Wood and fiber cement lap siding can be installed to withstand hurricane wind and rain. Siding’s hardiness is in the flashing, caulking, fastening, and painting details, so it is never too late to bring siding up to the specifications that will withstand adverse weather conditions without damage.
Siding should be fastened directly to studs at 16” spacing with a minimum of 2” stainless steel siding nails. If inspection of the siding indicates no nails are visible, then it is likely that the siding was installed with blind nails, or fastened at the top of each lap of siding and then covered by the lap that was installed above it. Blind nailing is an acceptable installation method for siding, but if the siding feels loose, it can be reinforced by face nailing at the bottom of the panel. Installing additional fasteners will assure that the wind will not get under the siding and tear it off.
The location of the face nail varies with whether the siding is wood or fiber cement. With wood, the face nail only secures the top lap panel and the tension of that panel holds the top edge of the panel lapped below it in place. This allows for expansion and contraction of both pieces of wood siding. Fiber cement is more dimensionally stable than wood and should be face nailed through both of the panels at the overlap. These techniques are shown in the illustrations below.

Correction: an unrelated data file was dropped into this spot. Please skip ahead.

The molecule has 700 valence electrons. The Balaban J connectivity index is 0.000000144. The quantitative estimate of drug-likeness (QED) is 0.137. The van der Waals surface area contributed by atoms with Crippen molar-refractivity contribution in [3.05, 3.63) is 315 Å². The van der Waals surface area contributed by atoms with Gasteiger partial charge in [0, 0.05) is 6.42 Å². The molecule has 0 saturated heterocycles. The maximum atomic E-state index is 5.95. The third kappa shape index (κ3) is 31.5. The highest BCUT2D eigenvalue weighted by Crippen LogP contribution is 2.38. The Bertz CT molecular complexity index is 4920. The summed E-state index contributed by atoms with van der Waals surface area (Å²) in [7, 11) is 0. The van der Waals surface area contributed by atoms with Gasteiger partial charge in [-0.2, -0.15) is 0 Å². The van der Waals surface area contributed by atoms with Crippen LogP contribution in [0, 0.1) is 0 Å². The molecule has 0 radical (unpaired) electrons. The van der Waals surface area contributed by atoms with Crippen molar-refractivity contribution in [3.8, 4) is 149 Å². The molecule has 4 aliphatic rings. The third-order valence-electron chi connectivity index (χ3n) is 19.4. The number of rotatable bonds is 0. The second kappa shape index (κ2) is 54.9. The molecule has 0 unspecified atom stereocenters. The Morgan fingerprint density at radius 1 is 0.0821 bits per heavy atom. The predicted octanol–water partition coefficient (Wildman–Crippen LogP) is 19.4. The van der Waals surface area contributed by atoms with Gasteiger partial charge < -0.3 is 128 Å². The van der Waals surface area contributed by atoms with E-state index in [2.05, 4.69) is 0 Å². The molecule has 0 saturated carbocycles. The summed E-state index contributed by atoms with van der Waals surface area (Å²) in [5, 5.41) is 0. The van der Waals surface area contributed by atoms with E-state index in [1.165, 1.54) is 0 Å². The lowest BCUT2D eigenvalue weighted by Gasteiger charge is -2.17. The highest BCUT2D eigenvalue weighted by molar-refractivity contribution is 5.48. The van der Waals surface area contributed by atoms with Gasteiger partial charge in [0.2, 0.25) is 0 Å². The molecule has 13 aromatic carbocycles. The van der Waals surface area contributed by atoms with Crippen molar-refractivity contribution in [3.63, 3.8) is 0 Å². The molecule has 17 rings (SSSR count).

Stainless steel siding nails cost about $50 for a 5 lb. box of 250 nails, which could be enough to securely fasten any loose siding. If a homeowner opted to hire a carpenter to locate and fasten to the studs, the cost would depend on the size and style of the house. This is because a large part of the labor could be spent on ladder or scaffolding set up.
An alternative would be to add fastening to the painter’s scope because there is an economy of scale in performing the paint preparation work at the same time that the re-fastening takes place. Dependent on house size, the added task of re-fastening siding might range between $300 and $500.